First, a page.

In Fischer v Nemeske  HCA 11, the High Court has ruled on a rather vague resolution by which a Trustee resolved to make distributions, never paid, to beneficiaries. The outcome of the case shows the importance of taking care with these resolutions. They may create debts that can be enforced later by the beneficiaries.
The Nemes Family Trust had one asset: a parcel of shares in a Norfolk Island company called Aladdin Ltd. The shares were revalued at around $3.9m, and that amount was recorded in the Trust’s accounts as an asset revaluation reserve.
Nemeske Pty Ltd, the trustee of the trust, resolved that ‘a final distribution be and is hereby made out of the asset revaluation reserve … and that it be paid or credited to’ two of the beneficiaries, Mr and Mrs Nemes.
No payment was actually made to Mr or Mrs Nemes. They arranged for the Trustee to grant security over the shares in Aladdin to secure the Trustee’s obligation to make the payment. The Trust’s accounts continued in subsequent years to record ownership of the shares, and a loan account of $3.9m due to Mr and Mrs Nemes.
The High Court had to decide whether the resolution was effective to create a debt due and payable to Mr and Mrs Nemes. The deed of security over the shares in Aladdin was largely irrelevant: the NSW Court of Appeal had already held that the Trustee had no power to grant this security. So the case largely turned on whether the resolution – and, perhaps, the Trust’s accounts – created a debt.
By a 3:2 majority, the High Court held that the resolution was effective.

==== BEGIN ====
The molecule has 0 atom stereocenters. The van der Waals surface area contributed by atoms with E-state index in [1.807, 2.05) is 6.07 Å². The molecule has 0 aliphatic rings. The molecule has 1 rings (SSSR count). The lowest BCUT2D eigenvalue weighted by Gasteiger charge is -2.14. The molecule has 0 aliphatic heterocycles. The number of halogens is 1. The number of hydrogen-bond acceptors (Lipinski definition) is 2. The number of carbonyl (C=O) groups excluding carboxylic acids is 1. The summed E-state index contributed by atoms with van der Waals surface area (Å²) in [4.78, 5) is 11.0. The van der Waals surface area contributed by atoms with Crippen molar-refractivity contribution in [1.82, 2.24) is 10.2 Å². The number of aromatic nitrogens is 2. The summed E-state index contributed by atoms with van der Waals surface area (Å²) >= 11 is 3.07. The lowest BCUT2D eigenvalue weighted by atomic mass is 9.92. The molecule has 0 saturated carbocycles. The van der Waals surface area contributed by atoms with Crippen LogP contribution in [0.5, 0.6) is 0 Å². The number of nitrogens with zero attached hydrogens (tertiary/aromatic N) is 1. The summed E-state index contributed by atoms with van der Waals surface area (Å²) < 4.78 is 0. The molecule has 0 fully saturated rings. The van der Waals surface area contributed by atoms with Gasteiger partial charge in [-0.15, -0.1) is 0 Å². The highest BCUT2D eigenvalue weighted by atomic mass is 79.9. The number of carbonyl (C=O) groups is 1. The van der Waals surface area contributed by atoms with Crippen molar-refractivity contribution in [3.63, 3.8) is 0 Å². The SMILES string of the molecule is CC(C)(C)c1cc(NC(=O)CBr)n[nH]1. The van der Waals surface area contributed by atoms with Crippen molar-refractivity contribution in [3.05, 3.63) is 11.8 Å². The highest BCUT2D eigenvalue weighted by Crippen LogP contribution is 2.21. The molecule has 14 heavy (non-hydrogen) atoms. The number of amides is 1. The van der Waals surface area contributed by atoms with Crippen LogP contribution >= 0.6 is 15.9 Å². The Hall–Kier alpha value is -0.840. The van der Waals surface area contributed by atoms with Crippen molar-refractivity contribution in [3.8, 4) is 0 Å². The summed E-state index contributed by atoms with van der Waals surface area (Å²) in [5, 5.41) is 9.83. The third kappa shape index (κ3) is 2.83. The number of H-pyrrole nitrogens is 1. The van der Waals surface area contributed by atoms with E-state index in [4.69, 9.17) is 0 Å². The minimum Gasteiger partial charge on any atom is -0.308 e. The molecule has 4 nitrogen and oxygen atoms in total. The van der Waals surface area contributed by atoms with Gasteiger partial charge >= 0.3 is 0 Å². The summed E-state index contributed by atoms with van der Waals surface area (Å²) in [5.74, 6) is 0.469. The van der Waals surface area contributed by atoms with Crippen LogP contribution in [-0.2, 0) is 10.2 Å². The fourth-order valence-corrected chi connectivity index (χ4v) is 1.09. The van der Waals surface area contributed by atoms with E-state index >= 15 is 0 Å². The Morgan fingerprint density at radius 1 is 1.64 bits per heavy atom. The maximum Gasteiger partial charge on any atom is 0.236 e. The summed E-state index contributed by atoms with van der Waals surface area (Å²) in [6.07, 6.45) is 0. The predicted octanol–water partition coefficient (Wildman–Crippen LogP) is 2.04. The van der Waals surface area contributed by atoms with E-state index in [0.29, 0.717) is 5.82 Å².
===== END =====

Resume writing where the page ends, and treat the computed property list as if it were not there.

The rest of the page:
French CJ and Bell and Gaegler JJ all considered the resolution was effective to ‘advance and apply’ trust funds to Mr and Mrs Nunes, even though no property was immediately transferred to them. They held that this was enough to create a debt due to Mr and Mrs Nunes, which the Trustee was obliged to pay.
Kiefel and Gordon JJ disagreed. In separate judgments, both considered that there had not been enough to constitute a dealing with trust funds that, under the trust deed, would create a debt. Both considered, on the basis of prior authority, that more would have had to be done to set aside a part of the trust fund for the beneficiaries. Gordon J considered that the resolution did not even purport to deal with the assets of the trust fund itself, but only the asset revaluation reserve, which she saw as merely a book entry reflecting a change in value of an asset.
The implications – for the Nemeske Family Trust
The outcome seems to give effect to the parties’ intentions. The Trustee had clearly intended Mr and Mrs Nunes to have the ultimate benefit of the Aladdin shares. The parties had gone to the trouble of drawing up a security deed to acknowledge the debt and give Mr and Mrs Nunes specific security over the shares to secure it. If the dissenting views of Kiefel and Gordon JJ had prevailed, and there had been no debt, the trust assets would have been available to other beneficiaries, which is unlikely to have been what was intended.
But the case was not decided on the basis of the time and trouble spent on the security deed (which was held to have been outside power) – only the resolution and, perhaps, the trust’s accounts. The outcome would have been the same if there had been nothing but the resolution and accounts.
The implications – for other trusts
It is not unusual for trusts to pass annual resolutions resolving to distribute assets which are not matched by transfers of funds to the relevant beneficiaries’ bank accounts. There can be many reasons for this, and the resolutions may well reflect the parties’ intentions.
But not always. It is important to remember, as this case shows, that distribution resolutions may create real debts. And beneficiaries – who may not always remain on good terms with each other – may ultimately require them to be paid.